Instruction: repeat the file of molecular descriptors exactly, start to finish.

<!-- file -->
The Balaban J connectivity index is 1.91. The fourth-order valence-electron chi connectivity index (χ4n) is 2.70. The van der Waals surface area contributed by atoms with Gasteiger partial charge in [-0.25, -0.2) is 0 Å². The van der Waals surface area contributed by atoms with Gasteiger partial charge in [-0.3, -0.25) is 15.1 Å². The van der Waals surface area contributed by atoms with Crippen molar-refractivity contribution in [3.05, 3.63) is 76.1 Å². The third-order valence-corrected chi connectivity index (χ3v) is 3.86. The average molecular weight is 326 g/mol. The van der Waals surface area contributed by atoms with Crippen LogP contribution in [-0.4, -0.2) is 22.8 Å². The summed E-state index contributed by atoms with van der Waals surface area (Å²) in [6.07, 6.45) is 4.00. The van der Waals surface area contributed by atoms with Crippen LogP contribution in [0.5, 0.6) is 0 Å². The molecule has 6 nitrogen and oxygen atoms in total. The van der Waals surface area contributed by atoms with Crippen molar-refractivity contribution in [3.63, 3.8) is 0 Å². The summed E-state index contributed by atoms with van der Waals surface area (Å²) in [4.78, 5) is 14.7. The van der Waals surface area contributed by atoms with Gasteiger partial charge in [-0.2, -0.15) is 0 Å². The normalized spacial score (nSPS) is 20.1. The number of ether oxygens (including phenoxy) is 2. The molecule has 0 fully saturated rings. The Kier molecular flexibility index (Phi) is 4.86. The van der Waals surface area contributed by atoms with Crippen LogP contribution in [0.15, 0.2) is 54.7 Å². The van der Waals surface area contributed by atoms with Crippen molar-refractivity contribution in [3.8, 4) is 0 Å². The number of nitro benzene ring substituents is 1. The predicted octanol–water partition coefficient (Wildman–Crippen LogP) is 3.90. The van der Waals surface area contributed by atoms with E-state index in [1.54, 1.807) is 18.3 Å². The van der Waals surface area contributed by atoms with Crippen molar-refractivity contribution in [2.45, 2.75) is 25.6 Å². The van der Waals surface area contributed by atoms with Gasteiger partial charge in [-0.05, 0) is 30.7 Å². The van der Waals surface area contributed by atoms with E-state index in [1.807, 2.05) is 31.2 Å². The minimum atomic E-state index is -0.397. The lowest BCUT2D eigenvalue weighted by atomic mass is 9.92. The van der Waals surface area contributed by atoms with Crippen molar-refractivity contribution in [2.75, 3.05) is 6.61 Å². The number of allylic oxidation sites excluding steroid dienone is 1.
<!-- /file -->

The Balaban J connectivity index is 1.91. The fourth-order valence-electron chi connectivity index (χ4n) is 2.70. The van der Waals surface area contributed by atoms with Gasteiger partial charge in [-0.25, -0.2) is 0 Å². The van der Waals surface area contributed by atoms with Gasteiger partial charge in [-0.3, -0.25) is 15.1 Å². The van der Waals surface area contributed by atoms with Crippen molar-refractivity contribution in [3.05, 3.63) is 76.1 Å². The third-order valence-corrected chi connectivity index (χ3v) is 3.86. The average molecular weight is 326 g/mol. The van der Waals surface area contributed by atoms with Crippen LogP contribution in [-0.4, -0.2) is 22.8 Å². The summed E-state index contributed by atoms with van der Waals surface area (Å²) in [6.07, 6.45) is 4.00. The van der Waals surface area contributed by atoms with Crippen LogP contribution in [0.5, 0.6) is 0 Å². The molecule has 6 nitrogen and oxygen atoms in total. The van der Waals surface area contributed by atoms with Crippen molar-refractivity contribution in [3.63, 3.8) is 0 Å². The summed E-state index contributed by atoms with van der Waals surface area (Å²) in [4.78, 5) is 14.7. The van der Waals surface area contributed by atoms with Gasteiger partial charge in [-0.2, -0.15) is 0 Å². The normalized spacial score (nSPS) is 20.1. The number of ether oxygens (including phenoxy) is 2. The molecule has 0 fully saturated rings. The Kier molecular flexibility index (Phi) is 4.86. The van der Waals surface area contributed by atoms with Crippen LogP contribution in [0.15, 0.2) is 54.7 Å². The van der Waals surface area contributed by atoms with Crippen molar-refractivity contribution in [3.8, 4) is 0 Å². The number of nitro benzene ring substituents is 1. The predicted octanol–water partition coefficient (Wildman–Crippen LogP) is 3.90. The van der Waals surface area contributed by atoms with E-state index in [1.54, 1.807) is 18.3 Å². The van der Waals surface area contributed by atoms with Crippen molar-refractivity contribution in [2.45, 2.75) is 25.6 Å². The van der Waals surface area contributed by atoms with Gasteiger partial charge in [-0.05, 0) is 30.7 Å². The van der Waals surface area contributed by atoms with E-state index in [1.807, 2.05) is 31.2 Å². The minimum atomic E-state index is -0.397. The lowest BCUT2D eigenvalue weighted by atomic mass is 9.92. The van der Waals surface area contributed by atoms with Crippen molar-refractivity contribution in [2.75, 3.05) is 6.61 Å². The number of allylic oxidation sites excluding steroid dienone is 1.